“Aretha Franklin’s death is going to cause some headaches for her heirs.”
The Queen of Soul did not have an estate plan, a will or a trust when she died from pancreatic cancer recently, according to news reports. That’s especially surprising, said Investment News in the article “Aretha Franklin estate echoes planning problems of Prince,” since her estate has already been valued at as much as $80 million.
Franklin was not married, so the estate will pass to her four children. It’s similar to the situation that occurred when Prince died unmarried and without a will in 2016.
Had she been married her estate would have passed tax-free to a spouse and there would have been planning opportunities available at that time.
Franklin’s four kids will now receive equal shares of her estate. However, they will have to pay a considerable amount in taxes. She was a resident of Michigan, which does not have an estate tax, so there won’t be a state estate tax. However, the federal government takes 40% of portions of the estate valued over $11.18 million. In other words, a $27.5 million tax bill.
Without the benefit of a trust being established by a will, those assets will be taxed again by the federal government at the time that the four heirs pass, when the money moves to her grandchildren.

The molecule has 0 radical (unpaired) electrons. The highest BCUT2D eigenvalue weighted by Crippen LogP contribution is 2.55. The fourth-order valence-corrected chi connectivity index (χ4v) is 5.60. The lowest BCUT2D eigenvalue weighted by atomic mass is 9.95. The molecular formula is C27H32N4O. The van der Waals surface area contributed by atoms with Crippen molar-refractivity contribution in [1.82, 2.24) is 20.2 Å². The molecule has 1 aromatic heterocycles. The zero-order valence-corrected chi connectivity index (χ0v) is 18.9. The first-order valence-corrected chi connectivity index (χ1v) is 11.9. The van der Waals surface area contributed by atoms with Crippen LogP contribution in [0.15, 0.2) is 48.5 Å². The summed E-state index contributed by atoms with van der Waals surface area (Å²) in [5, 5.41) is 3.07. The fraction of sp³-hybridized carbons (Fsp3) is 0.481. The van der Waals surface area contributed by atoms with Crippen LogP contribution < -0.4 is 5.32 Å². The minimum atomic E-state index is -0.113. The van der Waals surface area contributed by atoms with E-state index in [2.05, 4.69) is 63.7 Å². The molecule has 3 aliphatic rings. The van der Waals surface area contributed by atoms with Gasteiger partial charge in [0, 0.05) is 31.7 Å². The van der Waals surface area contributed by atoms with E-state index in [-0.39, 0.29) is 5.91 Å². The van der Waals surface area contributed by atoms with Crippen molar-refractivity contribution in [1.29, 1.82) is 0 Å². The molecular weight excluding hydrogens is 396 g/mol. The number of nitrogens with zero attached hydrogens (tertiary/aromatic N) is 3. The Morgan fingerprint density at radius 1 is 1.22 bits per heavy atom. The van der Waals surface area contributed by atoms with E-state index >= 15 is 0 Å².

Celebrity estates, like that of Franklin, must undergo a complex valuation process to correctly assign an approximate future value of income. Like Prince, there are image rights and music royalties, and the buzz surrounding her death is likely to inflate its value and the tax that will be levied.
While Michigan does not have an estate tax, the state does have a “postmortem right of publicity,” meaning that her heirs have the right to legally protect her image for commercial use. Her postmortem rights of publicity are expected to be extremely high, because of her iconic stature as a musician, songwriter and cultural touchstone.
Estates of celebrities and creative artists are required to be valued and the appraisal must be reconciled with a parallel appraisal conducted by the IRS. Remember Michael Jackson’s situation? The estate initially valued his name and image at $2,015, while the IRS valued it at more than $434 million.
One of Franklin’s children reportedly has special needs. This could put him in a precarious position. If he inherits a large sum of money, he will no longer be eligible for any government programs. Given the size of his inheritance, that will not be a problem. For those with less wealth, however, that is why estate planners encourage the use of special needs trusts. This not only protects the child’s eligibility but protects them from misusing the money or being scammed by unscrupulous individuals.
Don’t follow the Queen of Soul’s footprints, when it comes to estate planning. Have a will and other important documents prepared by an estate planning attorney.
Reference: Investment News (Aug. 22, 2018) “Aretha Franklin estate echoes planning problems of Prince,”